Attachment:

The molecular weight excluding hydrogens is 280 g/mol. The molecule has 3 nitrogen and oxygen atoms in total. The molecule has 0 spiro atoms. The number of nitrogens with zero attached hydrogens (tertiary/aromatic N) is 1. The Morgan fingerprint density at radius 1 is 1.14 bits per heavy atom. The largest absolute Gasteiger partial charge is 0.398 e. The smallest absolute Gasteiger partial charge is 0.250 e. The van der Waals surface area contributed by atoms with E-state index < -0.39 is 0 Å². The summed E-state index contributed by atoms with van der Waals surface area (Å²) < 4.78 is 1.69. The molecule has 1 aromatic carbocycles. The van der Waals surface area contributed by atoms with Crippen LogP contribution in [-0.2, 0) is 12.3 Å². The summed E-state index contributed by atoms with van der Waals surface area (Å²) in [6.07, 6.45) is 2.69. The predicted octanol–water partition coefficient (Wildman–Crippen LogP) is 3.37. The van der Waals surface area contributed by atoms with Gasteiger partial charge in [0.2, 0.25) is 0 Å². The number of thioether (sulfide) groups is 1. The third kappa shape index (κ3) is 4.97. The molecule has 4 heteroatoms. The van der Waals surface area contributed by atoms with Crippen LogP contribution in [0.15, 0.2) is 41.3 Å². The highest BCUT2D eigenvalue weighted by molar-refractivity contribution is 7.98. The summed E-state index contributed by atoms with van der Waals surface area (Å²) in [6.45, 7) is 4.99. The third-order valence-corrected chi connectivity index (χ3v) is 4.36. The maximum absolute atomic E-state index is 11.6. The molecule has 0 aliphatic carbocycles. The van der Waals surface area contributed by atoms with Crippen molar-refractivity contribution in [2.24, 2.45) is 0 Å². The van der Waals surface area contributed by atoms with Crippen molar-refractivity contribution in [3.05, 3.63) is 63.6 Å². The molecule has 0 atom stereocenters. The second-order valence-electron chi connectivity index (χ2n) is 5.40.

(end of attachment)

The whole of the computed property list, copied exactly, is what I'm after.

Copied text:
The molecular weight excluding hydrogens is 280 g/mol. The molecule has 3 nitrogen and oxygen atoms in total. The molecule has 0 spiro atoms. The number of nitrogens with zero attached hydrogens (tertiary/aromatic N) is 1. The Morgan fingerprint density at radius 1 is 1.14 bits per heavy atom. The largest absolute Gasteiger partial charge is 0.398 e. The smallest absolute Gasteiger partial charge is 0.250 e. The van der Waals surface area contributed by atoms with E-state index < -0.39 is 0 Å². The summed E-state index contributed by atoms with van der Waals surface area (Å²) < 4.78 is 1.69. The molecule has 1 aromatic carbocycles. The van der Waals surface area contributed by atoms with Crippen LogP contribution in [-0.2, 0) is 12.3 Å². The summed E-state index contributed by atoms with van der Waals surface area (Å²) in [6.07, 6.45) is 2.69. The predicted octanol–water partition coefficient (Wildman–Crippen LogP) is 3.37. The van der Waals surface area contributed by atoms with Gasteiger partial charge in [0.2, 0.25) is 0 Å². The number of thioether (sulfide) groups is 1. The third kappa shape index (κ3) is 4.97. The molecule has 4 heteroatoms. The van der Waals surface area contributed by atoms with Crippen LogP contribution in [0.15, 0.2) is 41.3 Å². The highest BCUT2D eigenvalue weighted by molar-refractivity contribution is 7.98. The summed E-state index contributed by atoms with van der Waals surface area (Å²) in [6.45, 7) is 4.99. The third-order valence-corrected chi connectivity index (χ3v) is 4.36. The maximum absolute atomic E-state index is 11.6. The molecule has 0 aliphatic carbocycles. The van der Waals surface area contributed by atoms with Crippen molar-refractivity contribution in [2.24, 2.45) is 0 Å². The van der Waals surface area contributed by atoms with Crippen molar-refractivity contribution in [3.05, 3.63) is 63.6 Å². The molecule has 0 atom stereocenters. The second-order valence-electron chi connectivity index (χ2n) is 5.40.